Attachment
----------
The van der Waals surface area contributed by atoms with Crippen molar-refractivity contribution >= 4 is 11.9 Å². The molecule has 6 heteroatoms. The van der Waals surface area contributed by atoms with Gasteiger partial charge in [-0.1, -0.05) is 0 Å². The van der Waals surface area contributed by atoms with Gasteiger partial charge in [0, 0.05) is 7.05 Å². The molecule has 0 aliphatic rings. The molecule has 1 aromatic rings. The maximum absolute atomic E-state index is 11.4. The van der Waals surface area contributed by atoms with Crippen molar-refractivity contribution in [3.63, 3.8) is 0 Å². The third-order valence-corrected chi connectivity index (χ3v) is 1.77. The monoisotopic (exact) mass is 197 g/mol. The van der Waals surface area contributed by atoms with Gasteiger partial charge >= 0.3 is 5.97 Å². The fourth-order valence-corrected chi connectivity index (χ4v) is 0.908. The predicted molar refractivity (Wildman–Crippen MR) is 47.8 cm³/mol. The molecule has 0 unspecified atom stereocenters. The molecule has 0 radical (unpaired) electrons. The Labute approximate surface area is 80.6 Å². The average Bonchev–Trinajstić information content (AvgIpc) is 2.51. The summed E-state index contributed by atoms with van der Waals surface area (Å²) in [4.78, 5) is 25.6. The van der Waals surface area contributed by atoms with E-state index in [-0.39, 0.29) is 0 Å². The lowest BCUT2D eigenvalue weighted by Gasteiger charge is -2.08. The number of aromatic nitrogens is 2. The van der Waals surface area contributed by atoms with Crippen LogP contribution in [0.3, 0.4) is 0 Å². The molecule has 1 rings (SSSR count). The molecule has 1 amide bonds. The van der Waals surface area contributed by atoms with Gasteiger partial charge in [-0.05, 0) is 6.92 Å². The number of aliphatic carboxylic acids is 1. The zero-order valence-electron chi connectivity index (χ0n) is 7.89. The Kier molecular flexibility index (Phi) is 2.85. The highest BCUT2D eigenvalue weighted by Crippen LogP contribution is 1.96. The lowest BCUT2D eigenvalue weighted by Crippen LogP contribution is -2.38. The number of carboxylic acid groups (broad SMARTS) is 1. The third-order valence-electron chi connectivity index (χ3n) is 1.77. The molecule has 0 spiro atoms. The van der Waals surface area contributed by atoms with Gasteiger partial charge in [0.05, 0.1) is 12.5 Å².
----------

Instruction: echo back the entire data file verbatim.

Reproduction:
The van der Waals surface area contributed by atoms with Crippen molar-refractivity contribution >= 4 is 11.9 Å². The molecule has 6 heteroatoms. The van der Waals surface area contributed by atoms with Gasteiger partial charge in [-0.1, -0.05) is 0 Å². The van der Waals surface area contributed by atoms with Gasteiger partial charge in [0, 0.05) is 7.05 Å². The molecule has 0 aliphatic rings. The molecule has 1 aromatic rings. The maximum absolute atomic E-state index is 11.4. The van der Waals surface area contributed by atoms with Crippen molar-refractivity contribution in [3.63, 3.8) is 0 Å². The third-order valence-corrected chi connectivity index (χ3v) is 1.77. The monoisotopic (exact) mass is 197 g/mol. The van der Waals surface area contributed by atoms with Gasteiger partial charge >= 0.3 is 5.97 Å². The fourth-order valence-corrected chi connectivity index (χ4v) is 0.908. The predicted molar refractivity (Wildman–Crippen MR) is 47.8 cm³/mol. The molecule has 0 unspecified atom stereocenters. The molecule has 0 radical (unpaired) electrons. The Labute approximate surface area is 80.6 Å². The average Bonchev–Trinajstić information content (AvgIpc) is 2.51. The summed E-state index contributed by atoms with van der Waals surface area (Å²) in [4.78, 5) is 25.6. The van der Waals surface area contributed by atoms with E-state index in [-0.39, 0.29) is 0 Å². The lowest BCUT2D eigenvalue weighted by Gasteiger charge is -2.08. The number of aromatic nitrogens is 2. The van der Waals surface area contributed by atoms with Crippen LogP contribution in [0.3, 0.4) is 0 Å². The molecule has 1 rings (SSSR count). The molecule has 1 amide bonds. The van der Waals surface area contributed by atoms with Gasteiger partial charge in [-0.05, 0) is 6.92 Å². The number of aliphatic carboxylic acids is 1. The zero-order valence-electron chi connectivity index (χ0n) is 7.89. The Kier molecular flexibility index (Phi) is 2.85. The highest BCUT2D eigenvalue weighted by Crippen LogP contribution is 1.96. The lowest BCUT2D eigenvalue weighted by Crippen LogP contribution is -2.38. The number of carboxylic acid groups (broad SMARTS) is 1. The third-order valence-electron chi connectivity index (χ3n) is 1.77. The molecule has 0 spiro atoms. The van der Waals surface area contributed by atoms with Gasteiger partial charge in [0.05, 0.1) is 12.5 Å².